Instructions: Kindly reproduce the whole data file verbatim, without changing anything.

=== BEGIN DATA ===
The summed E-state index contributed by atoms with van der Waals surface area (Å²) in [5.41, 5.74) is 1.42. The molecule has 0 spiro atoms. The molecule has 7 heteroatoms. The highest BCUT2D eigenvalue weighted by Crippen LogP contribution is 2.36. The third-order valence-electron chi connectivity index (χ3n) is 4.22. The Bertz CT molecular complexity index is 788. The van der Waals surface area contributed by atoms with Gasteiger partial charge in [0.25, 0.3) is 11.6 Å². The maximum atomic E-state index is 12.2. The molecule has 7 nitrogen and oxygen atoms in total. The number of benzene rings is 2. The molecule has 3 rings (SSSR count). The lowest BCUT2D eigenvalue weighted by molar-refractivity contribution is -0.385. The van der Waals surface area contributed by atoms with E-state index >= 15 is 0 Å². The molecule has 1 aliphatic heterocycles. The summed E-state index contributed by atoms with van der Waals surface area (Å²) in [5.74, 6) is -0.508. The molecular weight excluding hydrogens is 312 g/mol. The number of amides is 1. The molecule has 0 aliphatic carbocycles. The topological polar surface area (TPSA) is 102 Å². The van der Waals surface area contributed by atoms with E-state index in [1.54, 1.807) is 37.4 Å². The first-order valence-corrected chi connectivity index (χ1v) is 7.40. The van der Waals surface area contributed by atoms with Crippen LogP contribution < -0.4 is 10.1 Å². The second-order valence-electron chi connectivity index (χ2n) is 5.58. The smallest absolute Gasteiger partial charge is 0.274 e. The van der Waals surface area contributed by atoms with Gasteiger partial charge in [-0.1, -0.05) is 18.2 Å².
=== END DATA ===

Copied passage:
The summed E-state index contributed by atoms with van der Waals surface area (Å²) in [5.41, 5.74) is 1.42. The molecule has 0 spiro atoms. The molecule has 7 heteroatoms. The highest BCUT2D eigenvalue weighted by Crippen LogP contribution is 2.36. The third-order valence-electron chi connectivity index (χ3n) is 4.22. The Bertz CT molecular complexity index is 788. The van der Waals surface area contributed by atoms with Gasteiger partial charge in [0.25, 0.3) is 11.6 Å². The maximum atomic E-state index is 12.2. The molecule has 7 nitrogen and oxygen atoms in total. The number of benzene rings is 2. The molecule has 3 rings (SSSR count). The lowest BCUT2D eigenvalue weighted by molar-refractivity contribution is -0.385. The van der Waals surface area contributed by atoms with E-state index >= 15 is 0 Å². The molecule has 1 aliphatic heterocycles. The summed E-state index contributed by atoms with van der Waals surface area (Å²) in [5.74, 6) is -0.508. The molecular weight excluding hydrogens is 312 g/mol. The number of amides is 1. The molecule has 0 aliphatic carbocycles. The topological polar surface area (TPSA) is 102 Å². The van der Waals surface area contributed by atoms with E-state index in [1.54, 1.807) is 37.4 Å². The first-order valence-corrected chi connectivity index (χ1v) is 7.40. The van der Waals surface area contributed by atoms with Crippen LogP contribution < -0.4 is 10.1 Å². The second-order valence-electron chi connectivity index (χ2n) is 5.58. The smallest absolute Gasteiger partial charge is 0.274 e. The van der Waals surface area contributed by atoms with Gasteiger partial charge in [-0.1, -0.05) is 18.2 Å².